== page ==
Monday, March 28, 2011

Drought, Death and the Sun

And, for those who might find it interesting, an English summary of my PhD project, which I did at Lund University and published locally in 2012 - a revised, "international" version will be published in early 2014:

I study how drought is used as a symbol of death in the Old Testament and how these images relate to similar conceptions in the Canaanite texts from Ugarit (c. 14th century BC). I examine how the burning sun (represented in the form of the Ugaritic sun goddess Shapshu - also known as Shapsh or Shapash) is presented as the cause of drought and as a tool of the god of death, and I look at how these literary and linguistic expressions are inherited from a common North West Semitic background.

The thesis deals with the relationship between the Israelite religious texts we know as the Old Testament or the Hebrew Bible and the closely related, but older cuneiform texts from Ugarit in modern Syria, texts that amongst other things describe how the god Baal fight his enemies Yamm ("Sea") and Mot ("Death"). The dominion of the god of death is often described in terms of the burning drought that prevents fertility. I begin with a detailed philological analysis of how this drought and its effect on the sun (Shapshu) is presented in the Ugaritic material, and then I examine how this death/drought-motif recurs in many places in the Old Testament, such as the story of Elijah on Carmel (1 Kgs 17-18), at the end of the book of Malachi, in the books of Hosea and Joel and in other places. The concept of drought as a reflection of the power of death is transformed as Israelite monotheism emerges, and I study how this initially hostile power step by step becomes a part of Yahweh's own retinue.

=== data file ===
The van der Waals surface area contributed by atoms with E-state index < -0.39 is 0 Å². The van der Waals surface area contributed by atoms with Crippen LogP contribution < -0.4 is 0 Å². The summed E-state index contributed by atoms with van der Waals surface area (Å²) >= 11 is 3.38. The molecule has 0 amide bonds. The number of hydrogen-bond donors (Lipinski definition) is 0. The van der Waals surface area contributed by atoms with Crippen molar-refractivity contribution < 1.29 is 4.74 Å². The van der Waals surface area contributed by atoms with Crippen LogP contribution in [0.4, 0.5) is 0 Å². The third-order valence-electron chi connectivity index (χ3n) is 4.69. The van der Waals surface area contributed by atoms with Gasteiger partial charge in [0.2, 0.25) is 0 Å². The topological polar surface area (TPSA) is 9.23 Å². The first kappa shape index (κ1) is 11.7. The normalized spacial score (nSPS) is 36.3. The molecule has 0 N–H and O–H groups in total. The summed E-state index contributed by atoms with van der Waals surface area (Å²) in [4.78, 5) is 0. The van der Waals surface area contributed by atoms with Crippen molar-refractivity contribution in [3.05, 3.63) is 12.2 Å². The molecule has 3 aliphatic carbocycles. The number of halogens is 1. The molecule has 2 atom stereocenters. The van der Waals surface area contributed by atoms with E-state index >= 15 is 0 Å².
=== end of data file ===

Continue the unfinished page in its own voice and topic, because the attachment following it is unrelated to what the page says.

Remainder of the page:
The basic questions are:

1) How do the concepts of drought, death and the sun relate to each other in the Ugaritic religious literature; how are these concepts used as metaphors to express basic tenets of Ugaritic myth and theology?

2) How are these concepts and their uses reflected in the literature and religion of Ancient Israel? How can the identification of these ancient reminiscences of a shared North West Semitic religious background help shed light on the interpretation of various passages in the Biblical text and on the relationship between the Old Testament and that of the surrounding North West Semitic culture?